THE WHITE HOUSE
Office of the Press Secretary
PRESIDENT CLINTON NAMES TWO MEMBERS TO THE PRESIDENT'S COMMITTEE ON THE
NATIONAL MEDAL OF SCIENCE
The President announced today his intent to appoint Samuel H. Preston and Mary Lou Zoback to serve as Members of the President's Committee on the National Medal of Science.
Dr. Samuel H. Preston, of Wayne, Pennsylvania, has served as Dean at the University of Pennsylvania's School of Arts and Sciences since 1998. He has served on the School's sociology faculty since 1979 and was named Frederick J. Warren Professor of Demography in 1988. Dr. Preston is a demographer whose studies have focused on the causes and consequences of population change, with special attention to mortality. He has authored, co-authored, or edited 12 books and over 140 articles and is the recipient of major grants from the National Institute of Aging, the National Institute of Child Health and Human Development, the Compton Foundation, the National Science Foundation, the Alfred P. Sloan Foundation, and the Ford Foundation. Dr. Preston is a member of the National Academy of Sciences, where he chaired the section on Society and Political Science and has been Trustee of the Population Council since 1997. Dr. Preston received a B.A., magna cum laude from Amherst College and a Ph.D. in Economics from Princeton University.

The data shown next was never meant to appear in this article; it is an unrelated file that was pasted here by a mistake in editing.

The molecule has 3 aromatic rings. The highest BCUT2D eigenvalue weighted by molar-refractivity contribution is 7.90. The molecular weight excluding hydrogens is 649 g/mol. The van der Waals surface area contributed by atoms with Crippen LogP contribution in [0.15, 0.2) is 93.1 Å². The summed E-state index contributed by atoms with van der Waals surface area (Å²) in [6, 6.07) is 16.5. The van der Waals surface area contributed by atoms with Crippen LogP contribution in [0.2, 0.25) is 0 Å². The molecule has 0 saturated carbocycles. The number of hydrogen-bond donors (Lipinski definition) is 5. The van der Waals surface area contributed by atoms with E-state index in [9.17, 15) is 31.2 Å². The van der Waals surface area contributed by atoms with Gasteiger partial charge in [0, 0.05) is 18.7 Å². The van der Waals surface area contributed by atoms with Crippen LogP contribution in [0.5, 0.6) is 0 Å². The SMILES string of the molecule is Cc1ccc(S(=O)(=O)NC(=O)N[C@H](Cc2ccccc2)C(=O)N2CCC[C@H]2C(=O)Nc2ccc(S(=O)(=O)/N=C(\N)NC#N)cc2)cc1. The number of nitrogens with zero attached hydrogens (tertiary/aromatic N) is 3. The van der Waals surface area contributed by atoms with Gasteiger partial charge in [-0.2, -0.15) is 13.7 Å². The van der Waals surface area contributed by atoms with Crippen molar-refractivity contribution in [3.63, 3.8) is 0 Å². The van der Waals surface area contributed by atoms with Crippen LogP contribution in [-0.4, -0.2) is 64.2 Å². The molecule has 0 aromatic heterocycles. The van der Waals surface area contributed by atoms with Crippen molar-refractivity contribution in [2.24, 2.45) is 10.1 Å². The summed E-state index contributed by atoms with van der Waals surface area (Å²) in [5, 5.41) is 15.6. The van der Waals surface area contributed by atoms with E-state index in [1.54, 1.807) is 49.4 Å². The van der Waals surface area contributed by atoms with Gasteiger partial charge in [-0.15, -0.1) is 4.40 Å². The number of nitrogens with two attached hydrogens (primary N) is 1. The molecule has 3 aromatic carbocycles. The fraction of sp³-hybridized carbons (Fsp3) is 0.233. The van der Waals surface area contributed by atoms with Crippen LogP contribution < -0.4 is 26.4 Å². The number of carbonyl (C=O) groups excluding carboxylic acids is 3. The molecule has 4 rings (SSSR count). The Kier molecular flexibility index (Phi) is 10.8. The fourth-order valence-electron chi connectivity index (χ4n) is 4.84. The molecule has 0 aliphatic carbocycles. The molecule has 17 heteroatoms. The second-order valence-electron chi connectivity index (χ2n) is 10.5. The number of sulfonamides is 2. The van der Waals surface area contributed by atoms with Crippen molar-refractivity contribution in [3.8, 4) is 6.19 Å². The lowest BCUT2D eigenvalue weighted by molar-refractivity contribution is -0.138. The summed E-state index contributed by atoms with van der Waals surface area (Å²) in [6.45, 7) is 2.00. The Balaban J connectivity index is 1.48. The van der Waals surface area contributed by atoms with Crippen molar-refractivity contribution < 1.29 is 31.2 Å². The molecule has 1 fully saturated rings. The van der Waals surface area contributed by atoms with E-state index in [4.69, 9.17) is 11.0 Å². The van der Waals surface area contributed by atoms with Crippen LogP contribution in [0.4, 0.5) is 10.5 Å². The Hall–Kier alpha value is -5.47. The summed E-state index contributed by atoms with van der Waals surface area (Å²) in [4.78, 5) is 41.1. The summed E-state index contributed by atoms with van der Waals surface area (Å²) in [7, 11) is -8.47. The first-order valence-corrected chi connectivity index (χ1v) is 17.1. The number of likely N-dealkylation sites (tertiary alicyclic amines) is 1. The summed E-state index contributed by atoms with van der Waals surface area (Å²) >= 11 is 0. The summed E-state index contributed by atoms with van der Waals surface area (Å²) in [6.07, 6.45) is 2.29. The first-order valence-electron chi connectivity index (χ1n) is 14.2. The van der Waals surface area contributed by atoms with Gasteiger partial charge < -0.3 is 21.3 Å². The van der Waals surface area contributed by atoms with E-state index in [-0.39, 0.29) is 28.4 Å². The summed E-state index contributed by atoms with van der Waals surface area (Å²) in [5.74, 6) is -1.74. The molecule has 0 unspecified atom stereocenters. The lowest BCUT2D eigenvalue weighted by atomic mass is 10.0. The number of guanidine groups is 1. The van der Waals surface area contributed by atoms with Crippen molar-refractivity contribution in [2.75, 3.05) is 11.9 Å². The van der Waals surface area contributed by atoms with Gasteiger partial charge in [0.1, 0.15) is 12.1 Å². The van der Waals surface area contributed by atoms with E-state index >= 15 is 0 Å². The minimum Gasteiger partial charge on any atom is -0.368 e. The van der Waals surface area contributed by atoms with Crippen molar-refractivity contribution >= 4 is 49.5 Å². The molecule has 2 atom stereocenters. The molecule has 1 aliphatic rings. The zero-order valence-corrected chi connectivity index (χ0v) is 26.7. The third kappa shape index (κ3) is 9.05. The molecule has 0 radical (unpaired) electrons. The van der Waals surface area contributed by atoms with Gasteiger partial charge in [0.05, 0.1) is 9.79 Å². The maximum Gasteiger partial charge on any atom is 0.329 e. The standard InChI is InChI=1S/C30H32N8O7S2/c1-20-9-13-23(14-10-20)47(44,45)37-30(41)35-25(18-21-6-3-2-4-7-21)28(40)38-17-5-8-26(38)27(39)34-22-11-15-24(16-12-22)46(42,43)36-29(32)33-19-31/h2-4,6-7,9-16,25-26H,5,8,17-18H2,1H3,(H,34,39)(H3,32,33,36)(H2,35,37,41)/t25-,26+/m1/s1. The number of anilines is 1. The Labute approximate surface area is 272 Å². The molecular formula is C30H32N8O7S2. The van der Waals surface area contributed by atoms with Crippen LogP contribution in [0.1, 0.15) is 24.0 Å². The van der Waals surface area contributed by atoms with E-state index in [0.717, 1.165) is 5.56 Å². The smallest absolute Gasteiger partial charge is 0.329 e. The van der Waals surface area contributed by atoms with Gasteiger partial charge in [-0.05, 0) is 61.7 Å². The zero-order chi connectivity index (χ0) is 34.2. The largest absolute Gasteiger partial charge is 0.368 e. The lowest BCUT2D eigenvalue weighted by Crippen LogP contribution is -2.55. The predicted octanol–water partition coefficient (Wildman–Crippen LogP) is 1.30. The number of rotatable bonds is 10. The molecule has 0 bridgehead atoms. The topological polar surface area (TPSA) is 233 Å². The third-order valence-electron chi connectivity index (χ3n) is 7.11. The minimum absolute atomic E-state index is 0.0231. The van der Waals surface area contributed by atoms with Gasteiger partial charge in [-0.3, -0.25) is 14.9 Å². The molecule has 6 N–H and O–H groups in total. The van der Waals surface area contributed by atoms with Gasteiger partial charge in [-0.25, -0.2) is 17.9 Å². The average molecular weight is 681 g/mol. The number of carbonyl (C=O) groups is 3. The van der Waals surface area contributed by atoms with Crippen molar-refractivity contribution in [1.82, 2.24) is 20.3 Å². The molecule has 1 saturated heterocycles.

Dr. Mary Lou Zoback, of Palo Alto, California, has served at the U.S. Geological Survey (USGS) in several capacities since 1978, and is presently Chief Scientist of the Earthquake Hazards program in Menlo Park, CA. As a geologist and geophysicist, Dr. Zoback is interested in the origin of tectonic stresses in the earth's crust and their relationship to earthquakes, both along plate boundaries like the San Andreas Fault and within plate interiors. In 1995, Dr. Zoback was elected to the National Academy of Sciences and currently is the only staff member of the USGS who is in the Academy. Dr. Zoback is a fellow of both the Geological Society of America (GSA) and the American Geophysical Union. She has been serving as the President of the GSA, since October 1999. Dr. Zoback received a B.S., M.S., and Ph.D. in Geophysics from Stanford University.
The National Medal of Science was created by statute in 1959 (42 U.S.C. 1880) to recognize individuals who have made outstanding contributions to science and engineering. Up to twenty individuals may be honored in any one calendar year. Medal of Science recipients are selected by the President's Committee on the National Medal of Science.